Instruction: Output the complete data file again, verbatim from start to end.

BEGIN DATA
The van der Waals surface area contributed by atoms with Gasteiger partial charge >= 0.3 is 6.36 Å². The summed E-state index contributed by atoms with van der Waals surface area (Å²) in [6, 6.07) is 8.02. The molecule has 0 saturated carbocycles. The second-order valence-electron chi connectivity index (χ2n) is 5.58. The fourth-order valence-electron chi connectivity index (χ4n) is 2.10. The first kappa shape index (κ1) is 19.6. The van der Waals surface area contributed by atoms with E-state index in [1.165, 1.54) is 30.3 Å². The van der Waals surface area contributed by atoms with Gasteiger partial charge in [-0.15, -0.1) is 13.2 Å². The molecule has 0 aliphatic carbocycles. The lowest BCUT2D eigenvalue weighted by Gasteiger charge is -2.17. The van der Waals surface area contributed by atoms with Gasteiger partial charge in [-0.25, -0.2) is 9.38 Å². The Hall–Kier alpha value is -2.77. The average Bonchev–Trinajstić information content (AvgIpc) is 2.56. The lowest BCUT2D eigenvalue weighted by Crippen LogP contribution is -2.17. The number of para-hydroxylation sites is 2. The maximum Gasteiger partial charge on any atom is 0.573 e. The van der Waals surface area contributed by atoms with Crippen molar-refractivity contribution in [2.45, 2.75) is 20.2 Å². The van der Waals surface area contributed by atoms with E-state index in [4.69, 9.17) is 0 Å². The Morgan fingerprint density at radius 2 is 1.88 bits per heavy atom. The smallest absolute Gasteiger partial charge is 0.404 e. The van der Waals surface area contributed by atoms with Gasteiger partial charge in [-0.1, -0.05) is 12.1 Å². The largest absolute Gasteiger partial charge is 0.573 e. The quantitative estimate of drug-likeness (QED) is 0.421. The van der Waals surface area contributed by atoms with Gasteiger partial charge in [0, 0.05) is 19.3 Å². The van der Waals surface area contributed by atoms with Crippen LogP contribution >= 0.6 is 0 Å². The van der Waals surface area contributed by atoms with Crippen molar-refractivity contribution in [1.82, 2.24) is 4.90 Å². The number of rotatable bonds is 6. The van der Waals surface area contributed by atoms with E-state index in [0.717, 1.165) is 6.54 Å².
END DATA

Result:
The van der Waals surface area contributed by atoms with Gasteiger partial charge >= 0.3 is 6.36 Å². The summed E-state index contributed by atoms with van der Waals surface area (Å²) in [6, 6.07) is 8.02. The molecule has 0 saturated carbocycles. The second-order valence-electron chi connectivity index (χ2n) is 5.58. The fourth-order valence-electron chi connectivity index (χ4n) is 2.10. The first kappa shape index (κ1) is 19.6. The van der Waals surface area contributed by atoms with E-state index in [1.165, 1.54) is 30.3 Å². The van der Waals surface area contributed by atoms with Gasteiger partial charge in [-0.15, -0.1) is 13.2 Å². The molecule has 0 aliphatic carbocycles. The lowest BCUT2D eigenvalue weighted by Gasteiger charge is -2.17. The van der Waals surface area contributed by atoms with Gasteiger partial charge in [-0.25, -0.2) is 9.38 Å². The Hall–Kier alpha value is -2.77. The average Bonchev–Trinajstić information content (AvgIpc) is 2.56. The lowest BCUT2D eigenvalue weighted by Crippen LogP contribution is -2.17. The number of para-hydroxylation sites is 2. The maximum Gasteiger partial charge on any atom is 0.573 e. The van der Waals surface area contributed by atoms with Crippen molar-refractivity contribution in [2.45, 2.75) is 20.2 Å². The van der Waals surface area contributed by atoms with E-state index in [4.69, 9.17) is 0 Å². The Morgan fingerprint density at radius 2 is 1.88 bits per heavy atom. The smallest absolute Gasteiger partial charge is 0.404 e. The van der Waals surface area contributed by atoms with Gasteiger partial charge in [-0.1, -0.05) is 12.1 Å². The largest absolute Gasteiger partial charge is 0.573 e. The quantitative estimate of drug-likeness (QED) is 0.421. The van der Waals surface area contributed by atoms with Gasteiger partial charge in [0, 0.05) is 19.3 Å². The van der Waals surface area contributed by atoms with Crippen LogP contribution >= 0.6 is 0 Å². The van der Waals surface area contributed by atoms with Crippen molar-refractivity contribution in [1.82, 2.24) is 4.90 Å². The number of rotatable bonds is 6. The van der Waals surface area contributed by atoms with E-state index in [0.717, 1.165) is 6.54 Å².